She was 40. Her oldest child was 20, her youngest 7. Her second child, like thousands of other children across Malawi, is waiting the results of standardized testing at the end of “Form 2”, his sophomore year in high school. These results will determine whether he enters Form 3 or repeats the first two years.
Her husband died about four years ago, and she tested positive for HIV. She steadfastly refused everyone’s efforts to get her to take anti-retroviral medication. When she came down with active tuberculosis she also refused treatment falsely stating that she had several small children at home whom she could not leave for the intense initiation of treatment at the District Hospital. Instead, she returned home to the little house she occupied with all her children. Finally they convinced her to go to the hospital and begin treatment, where she died shortly after admission.
There really is no reason for anyone to die early of HIV. A recent study, admittedly in the west, found that people who started treatment for HIV early in the course of the disease and who were younger (I believe that was not yet 60) at the time of initiation of treatment were as likely to live to an old age as their peers who were not infected with HIV. While the medication that has been available in Malawi until recently (the protocols are undergoing revision) are not the regimens that are currently recommended for initiation of therapy in the U.S., they served my patients extremely well in the opening days of multi-drug treatment, leading to prolonged suppression of the virus for those who took them as if their lives depended on it. As it turned out, their lives did depend on taking them exactly as indicated, always. Some people had been on the medications for 10 years or more with no evidence of the virus in their blood since starting them.
Medications are not as readily available for many Malawians as they need to be. Some people have to walk many miles to get to a center that offers the life-saving drugs. That may have been part of the problem for this woman. Yet, that does not seem to have been the case. She was in contact with people who could treat her, and her family could have cared for her children intermittently. Her brother, a friend of mine and the source of this information, is a medical professional who tried to persuade her. Why did she not submit to treatment?
The reasons for this sister’s actions will probably never be known. She may not have held any hope for the medications. She may have heard how “horrible” they were, and difficult to take, full of side-effects, and thus refused, not wanting to add insult to injury. Often, however, stigma is the problem. People are afraid to take the medications because then people will know that they are HIV positive. “And we know good people shouldn’t be HIV positive.” Sometimes, however, the stigma is so deep that people stigmatize themselves. The worst kind of racism is that in which people hate themselves or others of their own kind because they belong to the group. This is also probably the worst kind of stigma around HIV. “Because I am HIV-positive I am a no-good, worthless person. I deserve to die.”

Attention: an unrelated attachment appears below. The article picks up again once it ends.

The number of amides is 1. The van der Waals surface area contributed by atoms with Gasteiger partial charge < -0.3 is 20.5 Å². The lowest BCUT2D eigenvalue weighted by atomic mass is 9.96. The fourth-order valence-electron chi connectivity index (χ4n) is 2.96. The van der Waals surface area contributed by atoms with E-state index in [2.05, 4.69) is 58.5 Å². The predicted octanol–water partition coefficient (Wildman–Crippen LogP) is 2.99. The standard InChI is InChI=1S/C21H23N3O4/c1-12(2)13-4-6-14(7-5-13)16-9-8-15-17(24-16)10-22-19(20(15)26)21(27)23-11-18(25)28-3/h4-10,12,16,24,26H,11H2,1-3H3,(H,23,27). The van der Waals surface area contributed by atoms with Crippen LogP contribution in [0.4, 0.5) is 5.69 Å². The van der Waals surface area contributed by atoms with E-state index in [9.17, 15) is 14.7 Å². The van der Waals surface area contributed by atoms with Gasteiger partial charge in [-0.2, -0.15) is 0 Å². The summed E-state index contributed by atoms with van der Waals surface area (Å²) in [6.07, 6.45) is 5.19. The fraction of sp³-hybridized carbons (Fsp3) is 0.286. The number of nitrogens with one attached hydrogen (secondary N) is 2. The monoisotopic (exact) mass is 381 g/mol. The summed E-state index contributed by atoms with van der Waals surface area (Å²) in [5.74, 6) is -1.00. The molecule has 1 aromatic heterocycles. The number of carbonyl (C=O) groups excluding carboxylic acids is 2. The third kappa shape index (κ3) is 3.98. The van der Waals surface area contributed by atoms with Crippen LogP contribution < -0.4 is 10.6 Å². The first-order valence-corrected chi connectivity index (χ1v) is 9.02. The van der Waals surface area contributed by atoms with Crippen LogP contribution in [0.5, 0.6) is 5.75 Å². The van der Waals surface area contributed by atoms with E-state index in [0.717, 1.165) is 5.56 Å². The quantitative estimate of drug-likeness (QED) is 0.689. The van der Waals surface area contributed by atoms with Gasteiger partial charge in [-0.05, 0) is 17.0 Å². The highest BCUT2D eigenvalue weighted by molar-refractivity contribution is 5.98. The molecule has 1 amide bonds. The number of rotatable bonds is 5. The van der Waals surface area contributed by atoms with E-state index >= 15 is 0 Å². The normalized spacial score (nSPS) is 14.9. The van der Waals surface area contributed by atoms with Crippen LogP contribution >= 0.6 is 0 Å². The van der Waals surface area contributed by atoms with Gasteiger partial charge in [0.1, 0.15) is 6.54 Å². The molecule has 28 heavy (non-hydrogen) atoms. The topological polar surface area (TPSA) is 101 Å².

I have had a few other patients who had such an attitude. One never took medications for HIV and she died of her disease eventually, after being pulled “out of the fire” on several occasions for opportunistic infections. She was a deeply religious woman, Roman Catholic, and she made statements to the effect that she deserved to suffer, that her suffering might somehow save her. For another similar case, see my blog at this site, “Shame, HIV, and the Body of Christ”, February, 2010. I wonder if something like this was not working in the sister who died today.
At any rate, I am deeply saddened and very angry on the occasion of this needless death. Needless! All of us must die, but this woman need not have died leaving a seven year old and a son anxious over his grades, and others. She need not have died leaving her children with neither parent. The death of her husband should have been a wake-up call that saved her. But she refused to look to the help that was there. Why do we continue to accept death from the evil one when we could take life from the Father of us all? Pray that as we increase in linguistic skills and embark on this ministry we will be able to join the Lord in offering life, to compellingly offer the resources of the Kingdom of God for life, convincing the wounded and afflicted to reject the Evil One’s seductively compelling offers of death.